Arguments against Flood Levy
Keane (2011) criticized the policy of levy as an approach by the lazy government. The criticism of the tax was on the manner the funds were being misused and the debt levels of the country that was lower in advanced economies. The government measure was more of being charging the people for being sympathetic and it was more of a voters gimmick. Coorey (2011) mentions that the levy could have been avoided and instead the budget estimates could have been curtailed. However, cuts in the budget could have caused another wave of criticism. The higher costs of living in Australia were cited as one of the reasons by opposition and critics like News.com (2011). News.com (2011) mentions that already the cost of living is very high especially in Sydney, and Prime Minister has failed in terms of the administrative and political approach.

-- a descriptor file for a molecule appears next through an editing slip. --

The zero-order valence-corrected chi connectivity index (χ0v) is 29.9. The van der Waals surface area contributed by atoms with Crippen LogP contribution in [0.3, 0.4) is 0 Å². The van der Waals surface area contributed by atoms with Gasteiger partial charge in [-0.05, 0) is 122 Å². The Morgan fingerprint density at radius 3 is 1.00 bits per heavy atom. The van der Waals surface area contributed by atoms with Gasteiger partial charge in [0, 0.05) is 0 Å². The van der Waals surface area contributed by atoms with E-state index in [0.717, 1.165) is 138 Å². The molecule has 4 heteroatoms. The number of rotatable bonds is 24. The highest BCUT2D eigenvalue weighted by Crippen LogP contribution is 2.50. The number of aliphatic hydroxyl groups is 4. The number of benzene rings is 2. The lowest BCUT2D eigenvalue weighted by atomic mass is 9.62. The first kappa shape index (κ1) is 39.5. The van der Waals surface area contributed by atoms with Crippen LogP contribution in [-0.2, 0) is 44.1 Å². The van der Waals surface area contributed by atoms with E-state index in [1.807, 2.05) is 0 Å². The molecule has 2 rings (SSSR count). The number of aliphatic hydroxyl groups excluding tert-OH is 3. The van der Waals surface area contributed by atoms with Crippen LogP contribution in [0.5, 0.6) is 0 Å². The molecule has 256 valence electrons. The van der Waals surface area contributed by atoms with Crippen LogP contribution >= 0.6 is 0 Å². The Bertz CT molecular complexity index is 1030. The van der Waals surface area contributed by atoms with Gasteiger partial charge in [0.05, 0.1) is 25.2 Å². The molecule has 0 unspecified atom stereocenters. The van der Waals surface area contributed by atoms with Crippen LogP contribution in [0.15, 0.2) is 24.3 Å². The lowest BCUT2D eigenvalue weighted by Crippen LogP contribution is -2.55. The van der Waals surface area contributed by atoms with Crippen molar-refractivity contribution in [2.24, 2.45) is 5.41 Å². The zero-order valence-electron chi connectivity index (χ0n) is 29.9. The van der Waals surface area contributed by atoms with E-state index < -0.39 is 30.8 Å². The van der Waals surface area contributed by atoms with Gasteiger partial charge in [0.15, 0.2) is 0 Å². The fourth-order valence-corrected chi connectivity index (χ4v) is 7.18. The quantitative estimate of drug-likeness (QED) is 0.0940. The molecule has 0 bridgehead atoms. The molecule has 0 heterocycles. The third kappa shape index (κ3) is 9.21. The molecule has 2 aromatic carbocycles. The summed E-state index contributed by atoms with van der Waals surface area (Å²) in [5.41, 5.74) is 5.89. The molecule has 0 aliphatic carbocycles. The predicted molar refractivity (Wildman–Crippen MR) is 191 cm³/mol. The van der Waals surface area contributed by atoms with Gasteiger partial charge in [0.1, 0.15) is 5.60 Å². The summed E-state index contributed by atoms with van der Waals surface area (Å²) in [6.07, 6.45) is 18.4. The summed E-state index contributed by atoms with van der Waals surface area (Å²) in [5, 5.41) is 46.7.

Berg (2011) points out the policies like Automotive Transformation Scheme by the government and mentions that the scheme will directly route $ 3.4 billion of tax payer’s money in the automobile industry. These kinds of measures could have been avoided and instead, the tax has been put in the name of disaster management. The money offered to the car industry to revive itself at the expense of the taxpayers was not a wise decision.
Cost-Benefit Analysis & Options